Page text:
High flying CeeBee Stars centreman growing into new leadership role
Almost halfway through his second season with the Eastlink CeeBee Stars, Jordan Escott has seen his role expand.
© Photo by Nicholas Mercer/The Compass
Eastlink CeeBee Stars centre Jordan Escott lines up for a face off against the Clarenville Caribous at the S.W. Moores Memorial Stadium in Harbour Grace on Nov. 23.
The 22-year-old pivot was awarded with a letter as one of the team’s assistant captains, he powers the team’s top powerplay unit and is the CeeBees’ leading scorer through 10 games.
Despite this, his season never started out the way he wanted, although you wouldn’t know it.
Through the first four games of the season, Escott had tallied a goal and four assists.
“I never had the start I wanted,” Escott said last week. “Through the first couple of games I had points, but I wasn’t feeling the best.”
Escott pointed to a change in on-ice personnel as a reason for his slow start.
Last season, he was paired with Robert Slaney and, at times, his brother Colin Escott.
However, Slaney is playing university hockey and Colin, although on the team’s protected roster, has not suited up for a game this season.
“Both my linemates from last season are gone, so I had to find chemistry with new people,” said Escott. “That takes a couple of games to get into it.”
For the first four games of the season, Escott was paired with high profile wingers Terry Ryan and David Ling. The trio started out on fire as they combined for 21 points in six games. Both Ling and Ryan are no longer with the club.
However, through the last half-dozen games, Escott has seen his play improve.
“I’m feeling comfortable again and I’m back in a groove,” he said.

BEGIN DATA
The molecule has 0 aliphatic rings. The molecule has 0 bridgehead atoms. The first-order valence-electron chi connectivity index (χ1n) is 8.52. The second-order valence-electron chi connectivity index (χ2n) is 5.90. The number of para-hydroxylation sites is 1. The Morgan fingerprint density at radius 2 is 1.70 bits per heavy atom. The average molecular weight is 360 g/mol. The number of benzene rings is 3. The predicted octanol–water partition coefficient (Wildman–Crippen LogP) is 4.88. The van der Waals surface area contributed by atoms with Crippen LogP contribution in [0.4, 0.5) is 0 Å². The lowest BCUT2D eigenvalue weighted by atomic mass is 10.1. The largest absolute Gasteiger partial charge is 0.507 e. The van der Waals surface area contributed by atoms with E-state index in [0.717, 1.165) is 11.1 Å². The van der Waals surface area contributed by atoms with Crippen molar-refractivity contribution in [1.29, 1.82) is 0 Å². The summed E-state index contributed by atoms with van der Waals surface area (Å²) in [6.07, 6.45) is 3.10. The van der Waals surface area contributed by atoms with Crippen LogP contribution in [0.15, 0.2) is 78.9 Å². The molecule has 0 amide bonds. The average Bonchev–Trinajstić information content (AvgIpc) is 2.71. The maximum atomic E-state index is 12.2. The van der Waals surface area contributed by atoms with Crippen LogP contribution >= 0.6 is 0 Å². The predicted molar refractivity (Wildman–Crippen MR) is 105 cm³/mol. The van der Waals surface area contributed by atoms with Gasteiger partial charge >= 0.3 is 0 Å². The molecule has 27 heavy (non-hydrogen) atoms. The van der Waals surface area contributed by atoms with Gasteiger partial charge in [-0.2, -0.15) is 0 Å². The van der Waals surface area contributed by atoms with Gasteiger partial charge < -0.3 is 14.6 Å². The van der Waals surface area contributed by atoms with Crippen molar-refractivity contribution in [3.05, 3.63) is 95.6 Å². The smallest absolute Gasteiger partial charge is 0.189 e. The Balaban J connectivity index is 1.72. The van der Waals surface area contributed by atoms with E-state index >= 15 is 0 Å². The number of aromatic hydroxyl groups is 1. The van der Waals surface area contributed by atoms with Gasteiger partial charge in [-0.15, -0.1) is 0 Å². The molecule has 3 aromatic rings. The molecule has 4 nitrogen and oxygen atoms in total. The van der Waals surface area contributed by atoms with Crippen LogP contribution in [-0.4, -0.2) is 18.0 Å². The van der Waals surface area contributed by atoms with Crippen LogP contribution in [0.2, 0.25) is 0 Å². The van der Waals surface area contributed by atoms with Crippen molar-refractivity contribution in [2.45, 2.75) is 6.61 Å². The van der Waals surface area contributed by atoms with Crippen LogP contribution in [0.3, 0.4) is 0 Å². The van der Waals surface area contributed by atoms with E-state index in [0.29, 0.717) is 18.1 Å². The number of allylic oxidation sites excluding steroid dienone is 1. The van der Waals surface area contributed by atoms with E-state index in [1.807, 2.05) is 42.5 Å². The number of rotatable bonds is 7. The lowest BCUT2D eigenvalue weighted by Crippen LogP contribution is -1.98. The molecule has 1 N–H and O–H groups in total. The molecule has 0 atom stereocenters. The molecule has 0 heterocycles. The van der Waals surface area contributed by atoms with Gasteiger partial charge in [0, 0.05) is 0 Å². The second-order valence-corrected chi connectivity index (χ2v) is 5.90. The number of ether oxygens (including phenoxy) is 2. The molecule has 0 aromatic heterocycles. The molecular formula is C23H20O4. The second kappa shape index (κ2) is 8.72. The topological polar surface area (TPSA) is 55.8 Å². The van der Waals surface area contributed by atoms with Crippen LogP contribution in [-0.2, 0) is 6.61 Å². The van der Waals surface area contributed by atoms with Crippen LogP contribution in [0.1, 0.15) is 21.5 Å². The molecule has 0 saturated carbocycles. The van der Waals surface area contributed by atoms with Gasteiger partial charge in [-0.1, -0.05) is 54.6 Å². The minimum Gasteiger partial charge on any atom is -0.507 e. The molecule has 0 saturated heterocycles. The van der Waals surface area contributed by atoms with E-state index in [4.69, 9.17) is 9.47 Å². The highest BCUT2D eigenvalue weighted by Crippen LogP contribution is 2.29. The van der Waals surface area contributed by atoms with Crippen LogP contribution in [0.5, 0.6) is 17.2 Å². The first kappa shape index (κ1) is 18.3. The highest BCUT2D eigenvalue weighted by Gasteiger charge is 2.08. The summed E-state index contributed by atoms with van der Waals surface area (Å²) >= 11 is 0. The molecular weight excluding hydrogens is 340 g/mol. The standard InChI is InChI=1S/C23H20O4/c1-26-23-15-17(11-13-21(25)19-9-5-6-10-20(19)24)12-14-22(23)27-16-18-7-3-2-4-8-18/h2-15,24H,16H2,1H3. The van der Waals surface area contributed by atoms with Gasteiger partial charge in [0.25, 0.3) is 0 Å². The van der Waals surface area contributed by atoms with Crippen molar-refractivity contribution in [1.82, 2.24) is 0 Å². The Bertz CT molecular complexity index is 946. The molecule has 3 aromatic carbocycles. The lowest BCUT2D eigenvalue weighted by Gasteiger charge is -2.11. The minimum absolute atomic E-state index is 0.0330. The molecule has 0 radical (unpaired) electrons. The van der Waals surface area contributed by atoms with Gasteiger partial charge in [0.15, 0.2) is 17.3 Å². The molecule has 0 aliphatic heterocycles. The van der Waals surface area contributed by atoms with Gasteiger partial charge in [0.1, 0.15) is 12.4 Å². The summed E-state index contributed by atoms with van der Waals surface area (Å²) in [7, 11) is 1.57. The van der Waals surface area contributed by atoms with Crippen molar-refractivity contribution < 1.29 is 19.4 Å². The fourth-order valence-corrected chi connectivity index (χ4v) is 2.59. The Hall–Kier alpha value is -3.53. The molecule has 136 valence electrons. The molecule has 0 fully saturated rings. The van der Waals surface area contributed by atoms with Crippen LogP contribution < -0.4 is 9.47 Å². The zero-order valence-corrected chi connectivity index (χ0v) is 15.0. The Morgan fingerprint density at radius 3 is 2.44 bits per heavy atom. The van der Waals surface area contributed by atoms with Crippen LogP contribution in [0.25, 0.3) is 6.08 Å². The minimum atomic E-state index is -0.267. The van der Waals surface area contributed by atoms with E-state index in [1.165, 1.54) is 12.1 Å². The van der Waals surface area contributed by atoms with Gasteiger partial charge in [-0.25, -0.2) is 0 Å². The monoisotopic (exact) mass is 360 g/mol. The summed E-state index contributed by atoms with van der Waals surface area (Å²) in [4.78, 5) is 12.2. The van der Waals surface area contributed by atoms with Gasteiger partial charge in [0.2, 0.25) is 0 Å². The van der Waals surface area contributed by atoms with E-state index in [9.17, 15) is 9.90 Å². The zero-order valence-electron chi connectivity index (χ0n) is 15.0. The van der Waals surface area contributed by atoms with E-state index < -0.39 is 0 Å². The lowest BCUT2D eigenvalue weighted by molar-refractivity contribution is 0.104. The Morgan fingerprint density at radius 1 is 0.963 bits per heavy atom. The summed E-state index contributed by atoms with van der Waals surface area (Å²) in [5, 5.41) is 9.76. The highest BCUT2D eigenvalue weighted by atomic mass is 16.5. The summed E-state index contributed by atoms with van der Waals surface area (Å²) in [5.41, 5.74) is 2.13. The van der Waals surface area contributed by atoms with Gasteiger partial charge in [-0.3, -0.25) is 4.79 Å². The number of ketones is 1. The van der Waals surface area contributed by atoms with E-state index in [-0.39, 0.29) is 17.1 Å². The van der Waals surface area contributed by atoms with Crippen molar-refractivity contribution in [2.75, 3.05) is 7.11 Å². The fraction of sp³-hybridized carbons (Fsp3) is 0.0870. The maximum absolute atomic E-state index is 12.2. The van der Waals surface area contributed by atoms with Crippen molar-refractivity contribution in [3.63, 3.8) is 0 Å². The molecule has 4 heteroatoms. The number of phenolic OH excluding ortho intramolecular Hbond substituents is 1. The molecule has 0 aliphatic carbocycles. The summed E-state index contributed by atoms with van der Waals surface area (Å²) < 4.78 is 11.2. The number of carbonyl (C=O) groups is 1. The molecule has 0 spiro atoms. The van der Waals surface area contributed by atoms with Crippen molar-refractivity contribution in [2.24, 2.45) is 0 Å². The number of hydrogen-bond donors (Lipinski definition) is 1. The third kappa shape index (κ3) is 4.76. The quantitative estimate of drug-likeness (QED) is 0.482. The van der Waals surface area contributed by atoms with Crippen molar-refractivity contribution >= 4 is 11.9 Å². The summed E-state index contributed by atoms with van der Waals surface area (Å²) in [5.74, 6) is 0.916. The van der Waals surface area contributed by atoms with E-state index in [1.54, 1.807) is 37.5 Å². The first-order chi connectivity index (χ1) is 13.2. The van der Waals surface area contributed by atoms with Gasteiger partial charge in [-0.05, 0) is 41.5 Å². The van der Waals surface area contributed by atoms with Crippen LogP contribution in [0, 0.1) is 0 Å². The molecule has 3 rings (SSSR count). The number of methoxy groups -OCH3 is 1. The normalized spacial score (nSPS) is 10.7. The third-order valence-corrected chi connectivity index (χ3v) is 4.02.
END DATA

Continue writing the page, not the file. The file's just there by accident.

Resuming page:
In those games, Escott has put up some impressive numbers. He has registered points in five of the team’s last six games, including five points in two games in Gander on Nov. 30 and Dec. 1.
For those games, he shared the ice with brothers Matt and Mitch Bragg and, at times, Colin Feehan.
“We have a lot of new faces, so communicating with everyone and getting to know everyone … getting chemistry was the biggest thing,” said Escott.
Getting the ‘A’
At the CeeBees’ home opener on Nov. 2, Escott was formally introduced as one of the team’s assistant captains. It was a boost of confidence for the St. John’s resident.
“I was pretty happy they chose me,” said Escott.
He is taking his new leadership role in stride and understands what is being asked of him.
“I have to come to the rink, make sure everyone is doing good, play hard and try and win another championship,” said Escott.
Escott is a polished skater capable of working magic when he has the puck. It is not strange to see him pick up the puck and dance his way through two or three opponents.
Escott said he has noticed a difference in himself from his first season to now.
“I feel bigger, stronger and more ready for the league,” he said.
Last season was Escott’s first year back home for some time.
“I hadn’t been home in so long, I didn’t know anyone in the dressing room, didn’t know anything about the league,” he said.
Being more prepared for the league has seen Escott produce 14 points in the CeeBees’ first 10 games.
“I’m more comfortable with my surroundings, knowing the coaching staff, knowing the league, knowing the rink, knowing the players and things like that,” he said.
Rounding into form
Players are always looking for ways for them to improve their games. One thing he has been hearing from his coaches is to shoot more.
Escott considers himself a playmaker, but he has started shooting a bit more lately.
“I’ve been shooting more and pucks are starting to go in,” said Escott.
He's also looking to improve in the faceoff circle.
“I’d like to get up to 60 per cent,” he said.
In his role as a centreman, being able to control face offs is an important part of his job. It means having control of the puck more frequently and giving his team a better chance at victory.
“The face offs are the big thing,” he said. “It makes my job easier.”